Parsley Plant Health Benefits

The Romans utilized the parsley plant, who gave it to gladiators before their fights. Today, it is still more than just a seasoning plant. However, one must take care since wild parsley can easily be mistaken for poison parsley.

parsley benefits for kidney stones

Parsley Plant Scientific Facts

  1. Scientific synonyms: Petroselinum crispum (Miller) Nym., Apium crispum Miller, Apium Petroselinum L.
  2. Other names: Common parsley, garden parsley, rock parsley.
  3. French: Persil.
  4. Spanish: Perejil.
  5. Environment: Native to the eastern Mediterranean region, at present, it is cultivated almost worldwide.
  6. Parts of the plant used medicinally: The leaves, the fruits, and the root.

Healing Properties and Uses

parsley benefits for stomach

The parsley plant contains apiin (the same glycoside found in celery) and flavonoids, which give it diuretic properties; an essential oil rich in apiol and myristicin, to which the plant owes its emmenagogue (promotes menstruation), vasodilator, and stimulating properties. It also contains vitamins A, C, and E (tocopherol), phosphorus, calcium, iron, and sulfur.

Parsley is a healthy seasoning plant that must never be forgotten since it contains vitamins A and C. Moreover, it is a natural remedy recommended in the following cases:

  1. Edema (retention of liquids) and cellulite;
  2. Coronary insufficiency;
  3. Lack of urine, mild renal insufficiency;
  4. Lack of appetite, anemia;
  5. Recovery, physical exhaustion. In this case, parsley root is especially recommended;
  6. Dysmenorrhea (irregular, scant, or painful menstruation). The fruit is mainly used for treating these ailments;
  7. Insect bites (spiders, wasps, etc.), applying a poultice of fresh leaves on the skin. It calms pain and reduces any possible inflammatory reaction of the bite.

Parsley tea (made explicitly from leaves, fresh juice, and seeds) is an excellent remedy for difficult or suppressed menstruation, coughs, asthma, and dropsy. The root of the parsley plant is suitable for jaundice. It is also an excellent treatment for obstruction of the spleen and liver due to stones and difficult urination. It helps the proper functioning of the thyroid.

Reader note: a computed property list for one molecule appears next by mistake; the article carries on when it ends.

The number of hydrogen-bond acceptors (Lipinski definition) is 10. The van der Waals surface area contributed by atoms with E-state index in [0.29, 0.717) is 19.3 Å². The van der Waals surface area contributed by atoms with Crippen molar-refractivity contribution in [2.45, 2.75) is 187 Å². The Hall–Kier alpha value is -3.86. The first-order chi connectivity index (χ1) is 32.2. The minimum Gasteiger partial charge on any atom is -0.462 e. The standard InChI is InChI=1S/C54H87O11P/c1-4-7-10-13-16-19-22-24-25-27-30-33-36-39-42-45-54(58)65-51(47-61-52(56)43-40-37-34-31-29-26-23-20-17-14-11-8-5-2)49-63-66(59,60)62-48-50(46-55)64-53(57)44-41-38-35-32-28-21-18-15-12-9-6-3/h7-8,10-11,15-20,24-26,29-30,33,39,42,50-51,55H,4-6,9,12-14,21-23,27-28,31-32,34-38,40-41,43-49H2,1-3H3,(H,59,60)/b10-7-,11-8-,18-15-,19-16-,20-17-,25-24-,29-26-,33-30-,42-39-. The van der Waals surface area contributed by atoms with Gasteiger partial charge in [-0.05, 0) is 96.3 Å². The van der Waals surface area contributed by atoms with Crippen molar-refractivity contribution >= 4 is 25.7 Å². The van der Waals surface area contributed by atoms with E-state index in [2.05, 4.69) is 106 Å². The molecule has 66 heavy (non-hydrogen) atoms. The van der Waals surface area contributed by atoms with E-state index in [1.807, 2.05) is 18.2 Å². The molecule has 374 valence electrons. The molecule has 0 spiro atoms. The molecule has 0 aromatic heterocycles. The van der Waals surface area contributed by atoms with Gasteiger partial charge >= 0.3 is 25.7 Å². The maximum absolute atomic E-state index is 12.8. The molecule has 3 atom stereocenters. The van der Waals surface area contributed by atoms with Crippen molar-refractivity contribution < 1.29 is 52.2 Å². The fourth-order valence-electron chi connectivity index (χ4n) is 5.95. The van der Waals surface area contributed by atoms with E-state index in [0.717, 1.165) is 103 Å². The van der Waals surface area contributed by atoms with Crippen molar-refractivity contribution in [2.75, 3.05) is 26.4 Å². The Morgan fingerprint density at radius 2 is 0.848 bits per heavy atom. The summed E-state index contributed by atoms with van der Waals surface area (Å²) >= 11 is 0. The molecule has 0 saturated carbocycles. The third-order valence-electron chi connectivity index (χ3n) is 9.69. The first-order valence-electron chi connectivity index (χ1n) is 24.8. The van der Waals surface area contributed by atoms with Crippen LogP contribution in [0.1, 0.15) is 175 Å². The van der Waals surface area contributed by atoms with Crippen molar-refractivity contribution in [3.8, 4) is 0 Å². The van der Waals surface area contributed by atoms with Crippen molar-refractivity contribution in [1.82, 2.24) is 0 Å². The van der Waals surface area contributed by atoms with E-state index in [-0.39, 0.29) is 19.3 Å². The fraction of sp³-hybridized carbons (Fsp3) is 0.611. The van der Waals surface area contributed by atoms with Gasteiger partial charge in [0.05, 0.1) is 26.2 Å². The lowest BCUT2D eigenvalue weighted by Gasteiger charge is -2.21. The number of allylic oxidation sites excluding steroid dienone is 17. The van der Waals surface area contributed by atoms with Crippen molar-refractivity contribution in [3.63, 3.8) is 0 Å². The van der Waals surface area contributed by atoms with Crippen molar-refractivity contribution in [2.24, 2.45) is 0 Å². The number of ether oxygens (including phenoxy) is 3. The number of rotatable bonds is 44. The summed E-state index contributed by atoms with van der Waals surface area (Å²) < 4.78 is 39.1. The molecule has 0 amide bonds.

The plant leaves have continuously been used as a remedy for bladder infections, primarily when taken with equal parts marshmallow and echinacea root. However, it is a warming herb; therefore, it is best to abstain from it during inflammation and acute infections, especially of the kidneys. Parsely also can expel worms, freshen breath, and relieves gas.

Weak or sensitive people can benefit from a soup cooked with a few parsley root slices. The fresh juice of the leaves (two ounces daily combined with apple juice) is a fantastic blood tonic and treatment for simple anemia. It is suitable for prostate disorders, obesity, indigestion, high blood pressure, fluid retention, and bed-wetting.

Parsley root can be used as a decoction, combined with burdock, chicory, and dandelion, making a total of one ounce of roots per pint of water simmered for about one hour. The plant contains a substance that aids in the prevention of cancer cells. Additionally, the high chlorophyll content of the leaves makes the herb very helpful in treating cancer. The parsley seeds contain apiol, which is considered an efficient and safe emmenagogue used for dysmenorrhea and amenorrhea. Combine it with black haw, buchu, and cramp bark for female issues. Fresh juice can be taken daily. In external applications, parsley juice has been successfully used to treat blepharitis and conjunctivitis.

How to use Parsley

parsley plant benefits
  1. Infusion
  2. Juice of the fresh plant. Take 2-3 spoonfuls before every meal.
  3. Poultices with fresh mashed leaves, forming a paste which will be applied to the affected area.

Infusion (leaves): Steep for five to fifteen minutes and take six ounces two to three times daily. Decoction (root and seeds): Simmer for five to fifteen minutes and take six ounces two to three times daily. Tincture: Take thirty to sixty drops (1/2 to one teaspoon) two to three times a day. Fluid Extract: Take ½ to one teaspoon two to three times daily. Fresh Juice: Take two ounces two times daily. Powder: Take two to five #0 capsules (10 to 30 grains) daily.

WARNING! Pregnant women should avoid consuming high amounts of parsley since it has specific oxytocic properties (contracts the uterus), which could cause miscarriage.


  • George D. Pamplona-Roger, M.D. “Encyclopedia of Medicinal Plants.” George D. Pamplona-Roger, M.D. Encyclopedia of Medicinal Plants. Ed. Francesc X. Gelabert. vols. 2 San Fernando de Henares: Editorial Safeliz, 2000. 583. Print. [parsley plant]
  • Vance Ferrell Harold M. Cherne, M.D. The Natural Remedies Encyclopedia [Book]. – Altamont, TN: Harvestime Books, 2010. – Vol. Seventh Edition: 7: pp. 172.

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